A study published in the Journal of General Internal Medicine found that return to hospital after admission for coronavirus disease 2019 (COVID-19) was infrequent within 14 days of discharge and respiratory distress was the most common cause for return. Further, returning patients were more likely to have a history of chronic obstructive pulmonary disease (COPD) and hypertension and had shorter length of stay and lower frequency of therapeutic anticoagulation use during their index hospitalisation.
“When larger sample sizes become available, the conceptual framework and preliminary trends in this study can help guide future research in understanding determinants of safe discharge and appropriate in-hospital treatment for preventing readmission and death following a COVID-19 hospitalisation,” wrote Sulaiman S. Somani, Icahn School of Medicine at Mount Sinai, New York, New York, and colleagues.
To examine the clinical characteristics of patients with COVID-19 who return to the emergency department or who require readmission within 14 days of discharge, the researchers retrospectively studied a cohort of 2,864 patients with confirmed severe acute respiratory syndrome coronavirus 2 (SARS-CoV-2) infection, with index hospitalisation between February 27 and April 12, 2020, who were discharged from 5 hospitals in New York City.
Of the discharged patients, 103 (3.6%) returned to the hospital for emergency careafter a median of 4.5 days, with 56 (54.4%) requiring inpatient readmission. The most common reason for return was respiratory distress (50%).
The researchers found that compared with patients who did not return to the hospital, there were higher proportions of COPD (6.8% vs 2.9%, Padjusted = 0.035) and hypertension (35.0% vs 22.1%, Padjusted = 0.003) among those who returned. Patients who returned also had a shorter median length of stay during their first hospitalisation (4.7 days vs 6.7 days, Padjusted = 0.006), and were less likely to have required intensive care during their first hospitalisation (5.8% vs 19.0%, Padjusted = 0.001).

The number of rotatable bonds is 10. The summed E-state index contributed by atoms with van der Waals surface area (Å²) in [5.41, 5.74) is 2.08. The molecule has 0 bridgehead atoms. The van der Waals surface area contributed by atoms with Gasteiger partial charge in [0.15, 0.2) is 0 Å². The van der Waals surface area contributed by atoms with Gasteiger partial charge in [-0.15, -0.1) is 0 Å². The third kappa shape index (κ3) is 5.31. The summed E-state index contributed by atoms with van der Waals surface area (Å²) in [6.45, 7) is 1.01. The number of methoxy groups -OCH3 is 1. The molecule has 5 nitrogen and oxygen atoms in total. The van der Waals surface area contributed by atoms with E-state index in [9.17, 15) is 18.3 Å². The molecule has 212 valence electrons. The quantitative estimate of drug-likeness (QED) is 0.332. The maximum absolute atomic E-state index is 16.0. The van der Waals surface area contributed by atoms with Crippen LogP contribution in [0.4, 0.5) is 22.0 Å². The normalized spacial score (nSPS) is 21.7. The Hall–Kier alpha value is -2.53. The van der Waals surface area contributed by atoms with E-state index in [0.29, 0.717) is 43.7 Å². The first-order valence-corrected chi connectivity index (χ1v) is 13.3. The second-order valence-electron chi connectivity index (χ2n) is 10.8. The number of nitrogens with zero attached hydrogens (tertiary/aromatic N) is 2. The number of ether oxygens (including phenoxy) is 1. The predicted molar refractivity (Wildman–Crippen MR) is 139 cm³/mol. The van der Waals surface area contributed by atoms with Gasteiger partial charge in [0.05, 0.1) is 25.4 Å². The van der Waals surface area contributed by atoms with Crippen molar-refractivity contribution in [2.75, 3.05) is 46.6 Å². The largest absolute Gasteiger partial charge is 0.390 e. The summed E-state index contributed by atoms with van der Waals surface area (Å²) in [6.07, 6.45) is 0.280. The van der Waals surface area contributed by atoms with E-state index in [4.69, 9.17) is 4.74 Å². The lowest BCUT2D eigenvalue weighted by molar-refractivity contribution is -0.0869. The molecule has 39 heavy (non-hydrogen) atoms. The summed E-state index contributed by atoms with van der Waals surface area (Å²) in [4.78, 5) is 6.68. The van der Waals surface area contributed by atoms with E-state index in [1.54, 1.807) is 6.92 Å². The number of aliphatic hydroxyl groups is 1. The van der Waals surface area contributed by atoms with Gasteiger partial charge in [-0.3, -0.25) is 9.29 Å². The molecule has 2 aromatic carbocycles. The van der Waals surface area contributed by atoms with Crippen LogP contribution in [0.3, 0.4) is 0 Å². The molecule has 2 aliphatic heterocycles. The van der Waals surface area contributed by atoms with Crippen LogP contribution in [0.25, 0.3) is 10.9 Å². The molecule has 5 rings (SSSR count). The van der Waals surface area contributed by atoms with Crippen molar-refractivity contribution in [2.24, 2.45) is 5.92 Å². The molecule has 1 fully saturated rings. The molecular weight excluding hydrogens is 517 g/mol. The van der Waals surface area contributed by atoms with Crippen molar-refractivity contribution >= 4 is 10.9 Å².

The study also found a clinically significant, but not statistically significant, lower frequency of therapeutic anticoagulation use during index hospitalisation among patients who re-presented to the hospital when compared with those who did not (20.9% vs 30.9%, Padjusted = 0.06).
Further, upon readmission, rates of intensive care and death were 5.8% and 3.6%, respectively.
Meanwhile, the researchers found no difference in age, sex, or race/ethnicity in patients returning to the hospital compared with those patients who did not return within 14 days.
“To the best of our knowledge, this is the first report characterizing early return to hospital following discharge in COVID-19 patients across multiple hospital centers,” the authors wrote, adding that findings from this study may offer implications for the post-discharge care of patients hospitalised with COVID-19, and if verified, could inform resource allocation.